for Jeffrey
by Nicolas Destino

We loved wind so much that we
talked about buying kites. When we
finally bought kites, we continued to
talk about flying them on windy

We talked about disasters, where the
kites would tangle into wind, how far
into things we loved, upward and
away from the sticky beach.

When we reviewed all possible
outcomes for disasters, we went
there, to the sticky beach, with our
kites, to the boardwalk where a sign
alerted us that all wind was cancelled
until we were ready to lose one

(“Fantasy” will appear in Heartwrecks (Sibling Rivalry Press, 2013) and is printed here today with permission from the poet.)

Nicolas Destino’s work has appeared in The American Poetry Journal, The Bellevue Literary Review, Barge Journal, 580split, 322 Review, and others. He is a graduate of the MFA program at Goddard College, and his first full-length collection of poems, Heartwrecks, was released by Sibling Rivalry Press in 2013.

Editor’s Note: The Eastern Seaboard is struggling through the aftermath of disaster. ‘Superstorm Sandy,’ as the powers that be have dubbed her, has devastated New England and neighboring areas, hitting hardest in New Jersey and New York City. Your faithful editor of this Saturday Poetry Series has been without power, internet, and cell phone reception for days. But in times of crisis people come together and rise to the challenge. On the micro level, this poet and editor has been taken in by her neighbors, poets and artists with electricity and mean Italian cooking skills. Nicolas Destino and his husband Seth Ruggles-Hiler have opened their home to me and mine, and in the process of this disaster-togetherness I have had the opportunity to read Nicolas Destino’s Heartwrecks from cover to cover. I am humbled in the presence of greatness.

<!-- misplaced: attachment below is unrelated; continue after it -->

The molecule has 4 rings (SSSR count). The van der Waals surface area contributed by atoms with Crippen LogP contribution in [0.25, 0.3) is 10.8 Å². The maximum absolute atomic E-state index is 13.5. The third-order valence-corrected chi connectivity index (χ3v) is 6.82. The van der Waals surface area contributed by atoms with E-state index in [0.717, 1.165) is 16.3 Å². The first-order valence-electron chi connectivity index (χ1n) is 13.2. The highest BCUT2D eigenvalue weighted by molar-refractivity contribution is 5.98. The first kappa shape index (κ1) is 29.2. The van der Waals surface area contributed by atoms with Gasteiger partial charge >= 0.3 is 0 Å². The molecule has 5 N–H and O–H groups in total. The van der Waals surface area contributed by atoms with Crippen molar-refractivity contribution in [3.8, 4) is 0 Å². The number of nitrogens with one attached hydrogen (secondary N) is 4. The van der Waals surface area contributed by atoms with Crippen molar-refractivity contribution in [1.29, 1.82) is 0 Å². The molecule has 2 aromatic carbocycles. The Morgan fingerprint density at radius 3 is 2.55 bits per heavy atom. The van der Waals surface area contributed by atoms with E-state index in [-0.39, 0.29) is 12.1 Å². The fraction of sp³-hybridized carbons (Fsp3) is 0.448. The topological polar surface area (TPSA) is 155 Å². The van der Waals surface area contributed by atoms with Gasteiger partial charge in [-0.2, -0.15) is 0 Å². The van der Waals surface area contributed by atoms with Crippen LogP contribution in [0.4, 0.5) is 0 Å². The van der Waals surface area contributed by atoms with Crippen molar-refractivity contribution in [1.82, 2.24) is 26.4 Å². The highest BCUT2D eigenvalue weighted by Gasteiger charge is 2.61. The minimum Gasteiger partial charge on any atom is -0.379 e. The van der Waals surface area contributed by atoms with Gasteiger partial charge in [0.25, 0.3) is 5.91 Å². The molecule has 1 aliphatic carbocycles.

Today’s poem, from Destino’s forthcoming debut collection, was chosen for the ways in which it resonates with the disaster at hand. The power of the wind, the survival and destruction of the beach and boardwalk, the contemplation of possible outcomes of disaster, and the fact that, in the end, it is our human bonds that matter most. A deeply personal poem in nature, “Fantasy” speaks not only to love and loss between two souls, but to that which is far more powerful than us, from the heart through the forces of nature.

Want to read more by and about Nicolas Destino?
Bellevue Literary Review
322 Review
Verse Daily


Leave a Reply

Fill in your details below or click an icon to log in: Logo

You are commenting using your account. Log Out /  Change )

Facebook photo

You are commenting using your Facebook account. Log Out /  Change )

Connecting to %s